Russian and Chinese Combat Air Trends: Current Capabilities and Future Threat Outlook

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Chinese aircraft participate in a regular patrol exercise. Courtesy of Lei Junqiang / Xinhua News Agency / PA Images.

This Whitehall Report examines Russian and Chinese combat air trends, and looks specifically at fast jets and their weapons systems and capabilities.

The Soviet Union, and latterly Russia, have been the source of both aerial and ground-based pacing threats to Western airpower since the end of the Second World War. However, from a position of dependency on Russian aircraft and weapons, China has developed an advanced indigenous combat aircraft, sensor and weapons industry that is outstripping Russia’s. As a result, for the first time since 1945, the likely source of the most significant aerial threats to Western air capabilities is shifting.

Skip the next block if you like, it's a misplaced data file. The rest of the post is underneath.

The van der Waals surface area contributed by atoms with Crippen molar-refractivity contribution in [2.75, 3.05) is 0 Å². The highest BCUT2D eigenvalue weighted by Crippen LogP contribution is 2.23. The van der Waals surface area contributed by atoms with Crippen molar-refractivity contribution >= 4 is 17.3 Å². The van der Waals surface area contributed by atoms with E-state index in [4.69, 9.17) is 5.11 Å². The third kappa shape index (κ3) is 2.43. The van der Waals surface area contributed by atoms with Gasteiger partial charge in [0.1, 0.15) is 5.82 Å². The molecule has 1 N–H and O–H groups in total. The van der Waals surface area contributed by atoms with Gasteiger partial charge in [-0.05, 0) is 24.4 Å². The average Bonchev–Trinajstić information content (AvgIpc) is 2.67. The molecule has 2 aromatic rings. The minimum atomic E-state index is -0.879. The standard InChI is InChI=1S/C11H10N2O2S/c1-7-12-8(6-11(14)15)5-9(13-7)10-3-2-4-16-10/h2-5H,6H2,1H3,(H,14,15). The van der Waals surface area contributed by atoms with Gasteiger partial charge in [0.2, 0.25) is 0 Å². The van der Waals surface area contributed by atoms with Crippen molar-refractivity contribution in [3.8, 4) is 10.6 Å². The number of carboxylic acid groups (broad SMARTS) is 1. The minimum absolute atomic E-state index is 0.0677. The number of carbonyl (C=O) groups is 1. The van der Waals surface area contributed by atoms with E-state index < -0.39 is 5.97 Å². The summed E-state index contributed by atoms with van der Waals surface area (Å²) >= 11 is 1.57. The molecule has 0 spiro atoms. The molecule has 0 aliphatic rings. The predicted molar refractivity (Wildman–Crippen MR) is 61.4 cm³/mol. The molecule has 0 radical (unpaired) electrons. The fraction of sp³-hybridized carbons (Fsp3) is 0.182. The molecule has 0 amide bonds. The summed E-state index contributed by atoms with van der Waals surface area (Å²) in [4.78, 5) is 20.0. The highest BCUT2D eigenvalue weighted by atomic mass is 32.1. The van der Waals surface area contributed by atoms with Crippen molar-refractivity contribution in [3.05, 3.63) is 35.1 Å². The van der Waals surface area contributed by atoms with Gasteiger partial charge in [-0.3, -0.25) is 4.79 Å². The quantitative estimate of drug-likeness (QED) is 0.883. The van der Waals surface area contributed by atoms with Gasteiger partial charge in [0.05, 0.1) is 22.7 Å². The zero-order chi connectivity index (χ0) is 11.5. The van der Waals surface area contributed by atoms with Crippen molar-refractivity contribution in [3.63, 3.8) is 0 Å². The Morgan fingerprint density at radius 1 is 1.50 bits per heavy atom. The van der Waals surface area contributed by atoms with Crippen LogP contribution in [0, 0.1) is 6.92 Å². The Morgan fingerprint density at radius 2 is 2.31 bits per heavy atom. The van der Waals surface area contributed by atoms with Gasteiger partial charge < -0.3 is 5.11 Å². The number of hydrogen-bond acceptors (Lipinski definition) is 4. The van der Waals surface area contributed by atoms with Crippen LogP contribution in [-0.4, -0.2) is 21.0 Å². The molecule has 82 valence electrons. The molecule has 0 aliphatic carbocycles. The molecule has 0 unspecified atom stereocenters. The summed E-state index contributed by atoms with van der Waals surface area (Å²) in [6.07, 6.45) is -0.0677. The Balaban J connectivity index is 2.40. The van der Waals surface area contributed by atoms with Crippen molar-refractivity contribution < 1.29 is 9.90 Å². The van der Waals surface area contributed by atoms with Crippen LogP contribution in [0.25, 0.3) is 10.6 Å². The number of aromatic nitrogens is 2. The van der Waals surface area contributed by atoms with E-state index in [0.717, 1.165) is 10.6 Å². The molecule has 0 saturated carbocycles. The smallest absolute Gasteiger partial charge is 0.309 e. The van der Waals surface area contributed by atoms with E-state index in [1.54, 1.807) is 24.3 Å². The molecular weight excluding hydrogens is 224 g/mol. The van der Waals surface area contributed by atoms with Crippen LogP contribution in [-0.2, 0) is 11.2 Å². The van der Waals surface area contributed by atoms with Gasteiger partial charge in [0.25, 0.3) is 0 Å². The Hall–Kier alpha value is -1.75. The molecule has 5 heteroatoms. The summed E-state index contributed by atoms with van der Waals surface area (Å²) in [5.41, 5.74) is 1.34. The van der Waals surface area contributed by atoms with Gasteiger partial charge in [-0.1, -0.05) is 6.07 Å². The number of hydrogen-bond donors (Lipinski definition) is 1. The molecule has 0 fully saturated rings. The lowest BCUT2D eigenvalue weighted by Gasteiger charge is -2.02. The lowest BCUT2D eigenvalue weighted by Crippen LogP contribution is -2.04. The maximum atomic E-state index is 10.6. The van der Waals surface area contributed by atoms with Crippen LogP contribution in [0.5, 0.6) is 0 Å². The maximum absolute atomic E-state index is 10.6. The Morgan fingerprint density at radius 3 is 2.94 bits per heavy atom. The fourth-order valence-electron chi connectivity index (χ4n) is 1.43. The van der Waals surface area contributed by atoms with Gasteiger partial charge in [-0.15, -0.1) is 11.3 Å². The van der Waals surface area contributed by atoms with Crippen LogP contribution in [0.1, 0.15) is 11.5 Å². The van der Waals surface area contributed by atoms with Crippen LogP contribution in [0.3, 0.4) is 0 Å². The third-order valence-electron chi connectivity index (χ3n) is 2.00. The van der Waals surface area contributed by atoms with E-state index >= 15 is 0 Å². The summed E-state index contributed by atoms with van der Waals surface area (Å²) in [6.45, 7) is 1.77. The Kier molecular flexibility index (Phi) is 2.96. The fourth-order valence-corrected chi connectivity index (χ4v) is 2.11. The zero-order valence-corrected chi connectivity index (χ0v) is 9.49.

Modern air combat is primarily decided by the balance of advantage in situational awareness. Given broadly comparable numbers, the force which can provide its aircrew with superior awareness of enemy position, track and identity will have a major advantage in any clash. In scenarios where situational awareness is relatively equal, missile reach and seeker performance, crew experience, aircraft performance, electronic warfare (EW) and countermeasures systems all contribute to the likely outcome.

Russia and China currently field superficially similar combat aircraft fleets. Both rely heavily on the Su-27/30 ‘Flanker’ family of combat aircraft and their various derivatives. They have also both pursued a fighter with low-observable (LO) – also known as stealthy – features, alongside increased multirole capability for their main fighter fleets. However, a clear Chinese lead is now emerging over Russia in most technical aspects of combat aircraft development.